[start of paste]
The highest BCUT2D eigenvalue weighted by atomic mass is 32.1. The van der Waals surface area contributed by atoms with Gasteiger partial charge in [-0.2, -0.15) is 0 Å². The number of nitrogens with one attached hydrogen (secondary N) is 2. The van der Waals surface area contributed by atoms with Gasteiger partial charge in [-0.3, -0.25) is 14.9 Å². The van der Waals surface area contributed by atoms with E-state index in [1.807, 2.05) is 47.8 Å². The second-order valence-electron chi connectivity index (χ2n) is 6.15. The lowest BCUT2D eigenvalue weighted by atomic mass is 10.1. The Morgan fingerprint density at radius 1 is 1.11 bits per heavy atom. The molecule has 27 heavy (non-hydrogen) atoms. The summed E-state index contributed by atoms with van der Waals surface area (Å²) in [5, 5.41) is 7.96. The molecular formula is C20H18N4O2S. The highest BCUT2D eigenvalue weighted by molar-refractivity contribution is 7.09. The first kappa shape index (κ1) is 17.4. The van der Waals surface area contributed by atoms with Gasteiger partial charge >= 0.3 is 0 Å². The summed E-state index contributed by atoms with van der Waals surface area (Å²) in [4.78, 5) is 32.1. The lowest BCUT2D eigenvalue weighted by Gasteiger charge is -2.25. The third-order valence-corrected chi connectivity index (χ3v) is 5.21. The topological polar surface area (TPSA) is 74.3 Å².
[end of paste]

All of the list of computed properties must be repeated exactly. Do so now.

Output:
The highest BCUT2D eigenvalue weighted by atomic mass is 32.1. The van der Waals surface area contributed by atoms with Gasteiger partial charge in [-0.2, -0.15) is 0 Å². The number of nitrogens with one attached hydrogen (secondary N) is 2. The van der Waals surface area contributed by atoms with Gasteiger partial charge in [-0.3, -0.25) is 14.9 Å². The van der Waals surface area contributed by atoms with E-state index in [1.807, 2.05) is 47.8 Å². The second-order valence-electron chi connectivity index (χ2n) is 6.15. The lowest BCUT2D eigenvalue weighted by atomic mass is 10.1. The Morgan fingerprint density at radius 1 is 1.11 bits per heavy atom. The molecule has 27 heavy (non-hydrogen) atoms. The summed E-state index contributed by atoms with van der Waals surface area (Å²) in [5, 5.41) is 7.96. The molecular formula is C20H18N4O2S. The highest BCUT2D eigenvalue weighted by molar-refractivity contribution is 7.09. The first kappa shape index (κ1) is 17.4. The van der Waals surface area contributed by atoms with Gasteiger partial charge >= 0.3 is 0 Å². The summed E-state index contributed by atoms with van der Waals surface area (Å²) in [4.78, 5) is 32.1. The lowest BCUT2D eigenvalue weighted by Gasteiger charge is -2.25. The third-order valence-corrected chi connectivity index (χ3v) is 5.21. The topological polar surface area (TPSA) is 74.3 Å².